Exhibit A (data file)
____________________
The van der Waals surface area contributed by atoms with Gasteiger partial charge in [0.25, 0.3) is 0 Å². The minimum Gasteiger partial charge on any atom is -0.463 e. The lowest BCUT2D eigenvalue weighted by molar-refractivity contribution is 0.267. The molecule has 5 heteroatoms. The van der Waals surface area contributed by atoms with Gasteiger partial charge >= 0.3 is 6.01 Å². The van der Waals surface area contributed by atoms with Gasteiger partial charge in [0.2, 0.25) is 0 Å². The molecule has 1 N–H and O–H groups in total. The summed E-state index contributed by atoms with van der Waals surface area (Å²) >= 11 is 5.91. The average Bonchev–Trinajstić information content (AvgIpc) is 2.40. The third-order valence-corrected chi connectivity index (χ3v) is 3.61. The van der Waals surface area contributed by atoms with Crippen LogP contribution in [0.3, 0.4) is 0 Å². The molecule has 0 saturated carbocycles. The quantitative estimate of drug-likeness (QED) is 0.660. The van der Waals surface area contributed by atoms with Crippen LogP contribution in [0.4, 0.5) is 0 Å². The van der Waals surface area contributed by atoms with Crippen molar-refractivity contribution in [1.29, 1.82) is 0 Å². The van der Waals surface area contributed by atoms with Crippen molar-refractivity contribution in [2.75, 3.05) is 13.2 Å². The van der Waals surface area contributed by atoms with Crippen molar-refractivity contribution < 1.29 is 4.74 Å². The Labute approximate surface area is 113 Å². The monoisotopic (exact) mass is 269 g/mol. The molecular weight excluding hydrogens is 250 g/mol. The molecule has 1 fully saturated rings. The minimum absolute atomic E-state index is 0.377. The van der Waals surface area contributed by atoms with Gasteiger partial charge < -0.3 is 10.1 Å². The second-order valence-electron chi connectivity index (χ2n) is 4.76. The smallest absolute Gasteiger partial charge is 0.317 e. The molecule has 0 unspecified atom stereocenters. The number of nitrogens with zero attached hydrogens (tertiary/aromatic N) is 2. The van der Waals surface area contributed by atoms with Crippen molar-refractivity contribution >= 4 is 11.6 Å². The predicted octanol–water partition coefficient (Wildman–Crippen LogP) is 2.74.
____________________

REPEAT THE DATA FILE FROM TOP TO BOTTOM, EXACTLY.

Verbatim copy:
The van der Waals surface area contributed by atoms with Gasteiger partial charge in [0.25, 0.3) is 0 Å². The minimum Gasteiger partial charge on any atom is -0.463 e. The lowest BCUT2D eigenvalue weighted by molar-refractivity contribution is 0.267. The molecule has 5 heteroatoms. The van der Waals surface area contributed by atoms with Gasteiger partial charge >= 0.3 is 6.01 Å². The van der Waals surface area contributed by atoms with Gasteiger partial charge in [0.2, 0.25) is 0 Å². The molecule has 1 N–H and O–H groups in total. The summed E-state index contributed by atoms with van der Waals surface area (Å²) >= 11 is 5.91. The average Bonchev–Trinajstić information content (AvgIpc) is 2.40. The third-order valence-corrected chi connectivity index (χ3v) is 3.61. The van der Waals surface area contributed by atoms with Crippen LogP contribution in [0.3, 0.4) is 0 Å². The molecule has 0 saturated carbocycles. The quantitative estimate of drug-likeness (QED) is 0.660. The van der Waals surface area contributed by atoms with Crippen LogP contribution in [0.4, 0.5) is 0 Å². The van der Waals surface area contributed by atoms with Crippen molar-refractivity contribution in [1.29, 1.82) is 0 Å². The van der Waals surface area contributed by atoms with Crippen molar-refractivity contribution in [2.75, 3.05) is 13.2 Å². The van der Waals surface area contributed by atoms with Crippen molar-refractivity contribution < 1.29 is 4.74 Å². The Labute approximate surface area is 113 Å². The monoisotopic (exact) mass is 269 g/mol. The molecular weight excluding hydrogens is 250 g/mol. The molecule has 1 fully saturated rings. The minimum absolute atomic E-state index is 0.377. The van der Waals surface area contributed by atoms with Gasteiger partial charge < -0.3 is 10.1 Å². The second-order valence-electron chi connectivity index (χ2n) is 4.76. The smallest absolute Gasteiger partial charge is 0.317 e. The molecule has 0 unspecified atom stereocenters. The number of nitrogens with zero attached hydrogens (tertiary/aromatic N) is 2. The van der Waals surface area contributed by atoms with Crippen molar-refractivity contribution >= 4 is 11.6 Å². The predicted octanol–water partition coefficient (Wildman–Crippen LogP) is 2.74.